Developing a methodology exploring the unknown in the acquisition of therapeutic knowledge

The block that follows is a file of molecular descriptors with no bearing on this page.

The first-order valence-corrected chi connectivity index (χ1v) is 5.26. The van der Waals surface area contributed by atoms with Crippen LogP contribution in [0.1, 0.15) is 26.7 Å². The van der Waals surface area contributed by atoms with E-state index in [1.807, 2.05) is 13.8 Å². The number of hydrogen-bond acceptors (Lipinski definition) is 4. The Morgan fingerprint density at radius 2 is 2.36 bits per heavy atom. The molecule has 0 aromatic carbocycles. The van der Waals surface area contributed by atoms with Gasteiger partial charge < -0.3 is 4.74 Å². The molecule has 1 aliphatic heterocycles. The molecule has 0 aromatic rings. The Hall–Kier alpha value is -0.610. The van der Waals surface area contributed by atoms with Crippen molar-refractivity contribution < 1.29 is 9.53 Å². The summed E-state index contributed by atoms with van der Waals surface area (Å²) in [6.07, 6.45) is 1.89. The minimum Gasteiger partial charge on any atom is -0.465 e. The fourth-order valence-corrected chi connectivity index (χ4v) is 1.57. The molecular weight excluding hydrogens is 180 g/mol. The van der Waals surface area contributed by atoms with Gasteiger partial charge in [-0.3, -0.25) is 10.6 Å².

The aim of this study is to develop a methodology, through phenomenology, for exploring the unknown in the acquisition of therapeutic knowledge. An exploration is made of the way various writers attempt to explain the unknown, raising a problematic about how the unknown can become defined as if known, whereas others attempt to hold open the question of the unknown of the unknown. It is argued that learning places emphasis on knowing whereas in psychotherapy, there is increasing interest in learning to tolerate doubt and uncertainty. Ten participants were interviewed in terms of the question ‘how do psychotherapists learn about the unknown?’ An empirical phenomenological method was utilised to translate a general descriptive structure of the phenomenon. Findings suggest learning about the unknown as acquired during a process of lifelong enquiry through interrelated experiences, including: the known, training, therapy and supervision, practice and just living. Furthermore, immersion in experiences and relationships highlighted recognition of the spiritual or mystical, opening up hope in the face of fear of death and repeated disillusionment, with realisation that no single theory explains everything. In de-translating findings, examples of a second analysis suggested that reverie seemed more helpful in researcher and participants was disrupted, compared to empirical psychological phenomenology which separates phenomenology from philosophy. Reverie was explored as an approach, which can attend more to aspects where something other than dialectic of birth and death has possibility, and the unknown emerges when one disrupts the intentional position of the other.